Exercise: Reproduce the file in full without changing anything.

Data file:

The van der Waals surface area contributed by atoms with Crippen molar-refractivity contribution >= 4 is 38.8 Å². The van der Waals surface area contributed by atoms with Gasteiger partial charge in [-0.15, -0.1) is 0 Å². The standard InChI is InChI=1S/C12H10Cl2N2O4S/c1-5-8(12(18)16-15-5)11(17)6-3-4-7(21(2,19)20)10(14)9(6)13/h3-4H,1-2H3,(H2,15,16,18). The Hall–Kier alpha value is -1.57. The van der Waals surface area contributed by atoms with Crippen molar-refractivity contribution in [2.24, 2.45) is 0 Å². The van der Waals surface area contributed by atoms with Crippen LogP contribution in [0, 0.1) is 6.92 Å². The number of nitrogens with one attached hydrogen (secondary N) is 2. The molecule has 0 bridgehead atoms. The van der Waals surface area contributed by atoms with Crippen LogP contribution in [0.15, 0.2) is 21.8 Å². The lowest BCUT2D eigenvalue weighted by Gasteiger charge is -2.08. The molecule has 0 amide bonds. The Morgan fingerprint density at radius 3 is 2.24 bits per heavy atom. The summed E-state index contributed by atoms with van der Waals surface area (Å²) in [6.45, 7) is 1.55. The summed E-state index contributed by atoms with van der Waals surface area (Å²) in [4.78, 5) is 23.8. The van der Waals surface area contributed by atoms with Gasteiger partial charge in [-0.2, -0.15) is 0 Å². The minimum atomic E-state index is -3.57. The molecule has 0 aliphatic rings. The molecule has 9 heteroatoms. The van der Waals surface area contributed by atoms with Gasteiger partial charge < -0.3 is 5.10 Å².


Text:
The van der Waals surface area contributed by atoms with Crippen molar-refractivity contribution >= 4 is 38.8 Å². The van der Waals surface area contributed by atoms with Gasteiger partial charge in [-0.15, -0.1) is 0 Å². The standard InChI is InChI=1S/C12H10Cl2N2O4S/c1-5-8(12(18)16-15-5)11(17)6-3-4-7(21(2,19)20)10(14)9(6)13/h3-4H,1-2H3,(H2,15,16,18). The Hall–Kier alpha value is -1.57. The van der Waals surface area contributed by atoms with Crippen molar-refractivity contribution in [2.24, 2.45) is 0 Å². The van der Waals surface area contributed by atoms with Crippen LogP contribution in [0, 0.1) is 6.92 Å². The number of nitrogens with one attached hydrogen (secondary N) is 2. The molecule has 0 bridgehead atoms. The van der Waals surface area contributed by atoms with Crippen LogP contribution in [0.15, 0.2) is 21.8 Å². The lowest BCUT2D eigenvalue weighted by Gasteiger charge is -2.08. The molecule has 0 amide bonds. The Morgan fingerprint density at radius 3 is 2.24 bits per heavy atom. The summed E-state index contributed by atoms with van der Waals surface area (Å²) in [6.45, 7) is 1.55. The summed E-state index contributed by atoms with van der Waals surface area (Å²) in [4.78, 5) is 23.8. The van der Waals surface area contributed by atoms with Gasteiger partial charge in [-0.2, -0.15) is 0 Å². The minimum atomic E-state index is -3.57. The molecule has 0 aliphatic rings. The molecule has 9 heteroatoms. The van der Waals surface area contributed by atoms with Gasteiger partial charge < -0.3 is 5.10 Å².